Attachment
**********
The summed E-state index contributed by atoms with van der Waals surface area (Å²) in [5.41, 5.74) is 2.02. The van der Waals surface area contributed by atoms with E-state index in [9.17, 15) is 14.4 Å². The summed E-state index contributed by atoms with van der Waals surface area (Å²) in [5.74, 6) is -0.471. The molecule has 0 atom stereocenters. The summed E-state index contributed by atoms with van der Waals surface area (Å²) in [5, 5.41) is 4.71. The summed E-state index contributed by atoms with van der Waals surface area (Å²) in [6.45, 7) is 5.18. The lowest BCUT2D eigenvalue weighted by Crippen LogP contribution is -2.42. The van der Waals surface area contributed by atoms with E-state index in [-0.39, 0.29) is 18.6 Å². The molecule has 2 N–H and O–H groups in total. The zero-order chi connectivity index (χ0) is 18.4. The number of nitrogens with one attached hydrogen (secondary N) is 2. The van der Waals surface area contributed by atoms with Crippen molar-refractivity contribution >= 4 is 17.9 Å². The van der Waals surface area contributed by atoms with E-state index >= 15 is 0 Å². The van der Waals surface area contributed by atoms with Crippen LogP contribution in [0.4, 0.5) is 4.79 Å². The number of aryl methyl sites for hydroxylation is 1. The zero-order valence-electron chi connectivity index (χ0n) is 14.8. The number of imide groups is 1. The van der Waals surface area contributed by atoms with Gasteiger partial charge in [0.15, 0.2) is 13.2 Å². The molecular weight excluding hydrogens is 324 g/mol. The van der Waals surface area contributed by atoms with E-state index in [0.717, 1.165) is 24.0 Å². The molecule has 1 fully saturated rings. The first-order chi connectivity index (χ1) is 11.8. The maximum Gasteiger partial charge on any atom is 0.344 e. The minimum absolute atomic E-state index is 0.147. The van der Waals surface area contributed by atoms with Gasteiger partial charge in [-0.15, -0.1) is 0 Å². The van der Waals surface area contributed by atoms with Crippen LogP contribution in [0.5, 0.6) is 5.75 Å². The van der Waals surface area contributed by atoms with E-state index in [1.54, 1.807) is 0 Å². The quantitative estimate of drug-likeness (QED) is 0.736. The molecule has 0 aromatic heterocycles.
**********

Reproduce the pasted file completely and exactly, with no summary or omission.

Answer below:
The summed E-state index contributed by atoms with van der Waals surface area (Å²) in [5.41, 5.74) is 2.02. The van der Waals surface area contributed by atoms with E-state index in [9.17, 15) is 14.4 Å². The summed E-state index contributed by atoms with van der Waals surface area (Å²) in [5.74, 6) is -0.471. The molecule has 0 atom stereocenters. The summed E-state index contributed by atoms with van der Waals surface area (Å²) in [5, 5.41) is 4.71. The summed E-state index contributed by atoms with van der Waals surface area (Å²) in [6.45, 7) is 5.18. The lowest BCUT2D eigenvalue weighted by Crippen LogP contribution is -2.42. The van der Waals surface area contributed by atoms with E-state index in [-0.39, 0.29) is 18.6 Å². The molecule has 2 N–H and O–H groups in total. The zero-order chi connectivity index (χ0) is 18.4. The number of nitrogens with one attached hydrogen (secondary N) is 2. The van der Waals surface area contributed by atoms with Crippen molar-refractivity contribution >= 4 is 17.9 Å². The van der Waals surface area contributed by atoms with E-state index >= 15 is 0 Å². The van der Waals surface area contributed by atoms with Crippen LogP contribution in [0.4, 0.5) is 4.79 Å². The number of aryl methyl sites for hydroxylation is 1. The zero-order valence-electron chi connectivity index (χ0n) is 14.8. The number of imide groups is 1. The van der Waals surface area contributed by atoms with Gasteiger partial charge in [0.15, 0.2) is 13.2 Å². The molecular weight excluding hydrogens is 324 g/mol. The van der Waals surface area contributed by atoms with E-state index in [0.717, 1.165) is 24.0 Å². The molecule has 1 fully saturated rings. The first-order chi connectivity index (χ1) is 11.8. The maximum Gasteiger partial charge on any atom is 0.344 e. The minimum absolute atomic E-state index is 0.147. The van der Waals surface area contributed by atoms with Gasteiger partial charge in [-0.15, -0.1) is 0 Å². The van der Waals surface area contributed by atoms with Crippen LogP contribution in [0.5, 0.6) is 5.75 Å². The van der Waals surface area contributed by atoms with E-state index in [1.54, 1.807) is 0 Å². The quantitative estimate of drug-likeness (QED) is 0.736. The molecule has 0 aromatic heterocycles.